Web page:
If you want to go straight into a job or apprenticeship, the following Level 3 vocational qualifications will equip you:

  • Aim Awards Diploma in Creative and Digital Media
  • OCR Cambridge Technical Diploma in Art and Design (3D Design)
  • OCR Cambridge Technical Diploma in Art and Design (Graphic Design)
  • OCR Cambridge Technical Diploma in Art and Design (Photography)
  • OCR Technical Diploma in Digital Media (Moving Image and Audio Production)
  • BTEC National Diploma in Film and Television Production
  • BTEC National Diploma in Film and Television Visual Effects
  • BTEC National Diploma in Graphics
  • BTEC National Diploma in Photography
  • UAL Diploma/Extended Diploma in Art and Design
  • UAL Diploma/Extended Diploma in Creative Media Production and Technology

Get an apprenticeship:

Apprenticeships are work with training, so they can be a great opportunity to earn as you learn. You might find an apprenticeship as a post-production technical operator in a post-production company.  This could give you good experience in managing files and provide useful contacts in the post-production industry. From there you can make your way into being a colourist.

Check out What’s an apprenticeship? to learn more about apprenticeships and find an apprenticeship to find one in your region, or approach companies directly. Go to ScreenSkills information on apprenticeships for the main apprenticeship schemes in screen.

Build a portfolio:
This is useful for impressing admissions tutors and people in the post-production industry. Just as importantly, it’s the best way to learn about colour grading, seeing what works and what doesn’t. Volunteer to do the colour on student films. Shoot your own films and pay particular attention to the grading. Keep doing it. Go to build your portfolio to learn how.

Get a degree:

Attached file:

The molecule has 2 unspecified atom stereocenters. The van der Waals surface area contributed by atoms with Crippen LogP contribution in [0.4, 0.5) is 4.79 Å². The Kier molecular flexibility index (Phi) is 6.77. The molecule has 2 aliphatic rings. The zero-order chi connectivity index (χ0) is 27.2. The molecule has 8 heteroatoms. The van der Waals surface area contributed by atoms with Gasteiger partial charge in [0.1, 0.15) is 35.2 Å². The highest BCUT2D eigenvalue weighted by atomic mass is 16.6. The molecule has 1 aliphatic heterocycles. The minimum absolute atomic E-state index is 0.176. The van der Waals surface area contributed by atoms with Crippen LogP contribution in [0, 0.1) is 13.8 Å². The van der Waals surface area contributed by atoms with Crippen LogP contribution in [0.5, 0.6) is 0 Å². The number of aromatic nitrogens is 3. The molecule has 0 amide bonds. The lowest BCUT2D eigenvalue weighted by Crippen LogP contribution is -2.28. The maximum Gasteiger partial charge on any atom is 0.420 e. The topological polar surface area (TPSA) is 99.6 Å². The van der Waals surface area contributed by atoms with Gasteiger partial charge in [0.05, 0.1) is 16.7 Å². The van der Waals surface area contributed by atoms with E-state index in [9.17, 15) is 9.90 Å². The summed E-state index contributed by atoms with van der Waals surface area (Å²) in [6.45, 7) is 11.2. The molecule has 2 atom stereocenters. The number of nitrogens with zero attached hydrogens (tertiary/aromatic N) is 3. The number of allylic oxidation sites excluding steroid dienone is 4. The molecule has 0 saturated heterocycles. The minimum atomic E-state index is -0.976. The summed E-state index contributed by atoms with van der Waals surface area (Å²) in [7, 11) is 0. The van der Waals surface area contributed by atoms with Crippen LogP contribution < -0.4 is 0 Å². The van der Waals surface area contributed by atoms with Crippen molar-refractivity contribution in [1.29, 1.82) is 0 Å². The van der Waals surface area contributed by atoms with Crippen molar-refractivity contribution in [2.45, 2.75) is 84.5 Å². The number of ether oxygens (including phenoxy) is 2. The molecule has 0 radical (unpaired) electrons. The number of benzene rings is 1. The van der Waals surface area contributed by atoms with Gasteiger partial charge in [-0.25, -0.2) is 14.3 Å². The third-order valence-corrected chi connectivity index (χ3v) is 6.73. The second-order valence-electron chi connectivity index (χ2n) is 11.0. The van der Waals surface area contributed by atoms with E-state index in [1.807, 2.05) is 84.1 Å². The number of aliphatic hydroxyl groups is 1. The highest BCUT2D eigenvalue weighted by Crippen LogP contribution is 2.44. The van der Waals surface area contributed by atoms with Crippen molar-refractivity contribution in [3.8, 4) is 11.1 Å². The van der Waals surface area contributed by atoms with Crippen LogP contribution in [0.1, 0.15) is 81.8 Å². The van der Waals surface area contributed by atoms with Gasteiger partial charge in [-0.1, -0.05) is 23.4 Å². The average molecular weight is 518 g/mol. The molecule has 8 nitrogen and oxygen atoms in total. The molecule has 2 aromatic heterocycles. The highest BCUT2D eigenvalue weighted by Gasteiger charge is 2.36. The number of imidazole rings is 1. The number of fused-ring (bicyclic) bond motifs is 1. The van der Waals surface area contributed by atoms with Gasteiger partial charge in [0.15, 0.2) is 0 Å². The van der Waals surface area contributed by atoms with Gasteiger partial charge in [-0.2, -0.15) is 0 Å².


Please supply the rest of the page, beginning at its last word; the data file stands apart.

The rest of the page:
A degree isn’t essential, but if you want one then choose a subject you really enjoy. You might want to add a Masters degree in editing or post-production, depending on where your interests lie. Or have a look at ScreenSkills’ list of recommended courses in film and TV. We recognise courses with our ScreenSkills Select award where they offer training in the relevant software, dedicated time to building a portfolio and have strong links with the film and TV industries.

Take a short course:
Go to the list of training and opportunities to see if there is a course in grading.

Go to ScreenSkills events, especially Open Doors where you can meet people who work in the industry. Give people in post-production your details and ask if you can do work experience. 

Network online:
Create a LinkedIn profile. Find the Facebook groups or other social media communities for people working in grading. Join them and join the conversations. Create a ScreenSkills profile.

Search for jobs:
Research the post-production houses that you’d like to work for and watch the programmes that they make. Regularly check their websites to see if they are advertising for runner roles. Check out ScreenSkills job boards and Animation UK job vacancies. If they’re not recruiting, send in your CV anyway and ask them to keep it on file.

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Being a production designer in film and TV drama.

Further resources